2,3-Methylenedioxy-9-((m-trifluoromethylphenylsulfonyl)oxy)-10-methoxy protoberberine chloride (3c). Compound 1 (100 mg, 0.28 mmol) was treated with 3-(trifluoromethyl)benzenesulfonyl chloride (55 µL, 0.34 mmol) according to the general procedure to give the desired product 3c as an orange solid, yield: 37%; M.p.: 184–186 °C (Dec.); 1H-NMR (500 MHz, DMSO-d6) δ 9.71 (s, 1H, CHarom), 9.18 (s, 1H, CHarom), 8.31–8.26 (m, 2H, 2 × CHarom), 8.17 (d, J = 9.4 Hz, 1H, CHarom), 8.13 (t, J = 7.7 Hz, 1H, CHarom), 8.07–8.03 (m, 1H, CHarom), 7.99–7.94 (m, 1H, CHarom), 7.13 (s, 1H, CHarom), 6.20 (s, 2H, OCH2O), 5.04 (t, J = 6.4 Hz, 2H, CH2), 3.46 (s, 3H, OCH3), 3.24 (t, J = 6.4 Hz, 2H, CH2); 13C-NMR (126 MHz, DMSO-d6) δ 151.5, 150.7, 148.2, 144.2, 139.3, 136.4, 134.0, 133.8, 133.9, 133.0, 131.6, 131.4, 129.7, 129.3, 127.8, 126.3, 122.9, 122.4, 121.6, 120.6, 108.9, 106.1, 102.7, 57.2, 56.2, 26.6; HRMS: calcd. for C26H19F3NO6SCl [M − Cl]+ 530.0879, found 530.0883.
2,3-Methylenedioxy-9-((o-trifluoromethylphenylsulfonyl)oxy)-10-methoxy protoberberine chloride (3d). Compound 1 (100 mg, 0.28 mmol) was treated with 2-(trifluoromethyl)benzenesulfonyl chloride (52 µL, 0.34 mmol) according to the general procedure to give the desired product 3d as an orange solid, yield: 38%; M.p.: 183–185 °C (Dec.); 1H-NMR (500 MHz, DMSO-d6) δ 9.73 (s, 1H, CHarom), 9.17 (s, 1H, CHarom), 8.36–8.29 (m, 3H, 3 × CHarom), 8.24 (d, J = 1.8 Hz, 1H, CHarom), 8.23 (d, J = 9.4 Hz, 1H, CHarom), 8.01 (t, J = 7.9 Hz, 1H, CHarom), 7.84 (s, 1H, CHarom), 7.13 (s, 1H, CHarom), 6.20 (s, 2H, OCH2O), 4.98 (t, J = 6.3 Hz, 2H, CH2), 3.66 (s, 3H, OCH3), 3.23 (t, J = 6.3 Hz, 2H, CH2); 13C-NMR (126 MHz, DMSO-d6) δ 151.8, 150.7, 148.2, 144.4, 139.2, 136.3, 134.0, 133.2, 132.8, 132.0, 131.5, 131.1, 130.7, 129.3, 126.3, 125.6, 123.6, 122.2, 121.5, 120.6, 108.9, 106.1, 102.7, 57.3, 56.1, 26.6; HRMS: calcd. for C26H19F3NO6SCl [M − Cl]+ 530.0879, found 530.0880.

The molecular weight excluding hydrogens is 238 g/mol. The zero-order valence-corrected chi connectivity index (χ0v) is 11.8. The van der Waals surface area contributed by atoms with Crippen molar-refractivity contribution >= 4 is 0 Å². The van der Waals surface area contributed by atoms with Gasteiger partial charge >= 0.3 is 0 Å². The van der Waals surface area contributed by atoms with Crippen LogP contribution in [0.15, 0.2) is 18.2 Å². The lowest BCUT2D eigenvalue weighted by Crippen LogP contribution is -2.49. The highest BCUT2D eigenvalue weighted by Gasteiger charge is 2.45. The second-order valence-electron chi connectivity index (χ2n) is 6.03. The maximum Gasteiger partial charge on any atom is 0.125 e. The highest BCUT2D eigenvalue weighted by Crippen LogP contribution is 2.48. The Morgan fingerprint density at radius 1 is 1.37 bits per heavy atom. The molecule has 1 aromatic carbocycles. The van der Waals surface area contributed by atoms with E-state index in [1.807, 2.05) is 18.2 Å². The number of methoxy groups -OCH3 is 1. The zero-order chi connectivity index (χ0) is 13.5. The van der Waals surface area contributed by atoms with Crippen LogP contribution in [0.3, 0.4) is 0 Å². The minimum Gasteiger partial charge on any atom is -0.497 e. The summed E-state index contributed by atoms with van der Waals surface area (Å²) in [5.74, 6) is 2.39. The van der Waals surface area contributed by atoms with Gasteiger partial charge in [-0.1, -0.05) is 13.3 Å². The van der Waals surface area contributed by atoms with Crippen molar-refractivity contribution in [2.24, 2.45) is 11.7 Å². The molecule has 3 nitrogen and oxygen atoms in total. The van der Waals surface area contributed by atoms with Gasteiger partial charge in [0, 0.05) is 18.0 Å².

2,3-Methylenedioxy-9-((D-(+)-10′-camphorsulfonyl)oxy)-10-methoxy protoberberine chloride (3e). Compound 1 (100 mg, 0.28 mmol) was treated with D(+)-10-camphorsulfonyl chloride (85 mg, 0.34mmol) according to the general procedure to give the desired product 3e as a yellow solid, yield: 20%; M.p.: 193–195 °C (Dec.); 1H-NMR (500 MHz, DMSO-d6) δ 9.77 (s, 1H, CHarom), 9.14 (s, 1H, CHarom), 8.37 (d, J = 9.2 Hz, 1H, CHarom), 8.29 (d, J = 9.2 Hz, 1H, CHarom), 7.84 (s, 1H, CHarom), 7.12 (s, 1H, CHarom), 6.20 (s, 2H, OCH2O), 5.01 (t, J = 6.4 Hz, 2H, CH2), 4.20 (d, J = 15.0 Hz, 1H ,COCH2), 4.13 (s, 3H, OCH2), 3.98 (d, J = 15.0 Hz, 1H, COCH2), 3.23 (t, J = 6.4 Hz, 2H, CH2), 2.48–2.40 (m, 1H, CH2), 2.39–2.30 (m, 1H, CH2), 2.14 (t, J = 4.5 Hz, 1H, CH), 2.07–1.98 (m, 2H, CH2), 1.73–1.64 (m, 1H, CH2), 1.53–1.44 (m, 1H, CH2), 1.10 (s, 3H, CH3), 0.91 (s, 3H, CH3); 13C-NMR (126 MHz, DMSO-d6) δ 214.2, 152.3, 150.8, 148.4, 144.8, 139.1, 134.0, 132.1, 131.7, 128.6, 127.1, 122.5, 121.5, 120.8, 109.1, 106.2, 102.8, 58.5, 58.1, 56.4, 50.6, 48.8, 42.9, 42.6, 26.9, 26.8, 25.9, 20.0, 19.9; HRMS: calcd. for C29H30NO7SCl [M − Cl]+ 536.1737, found 536.1745.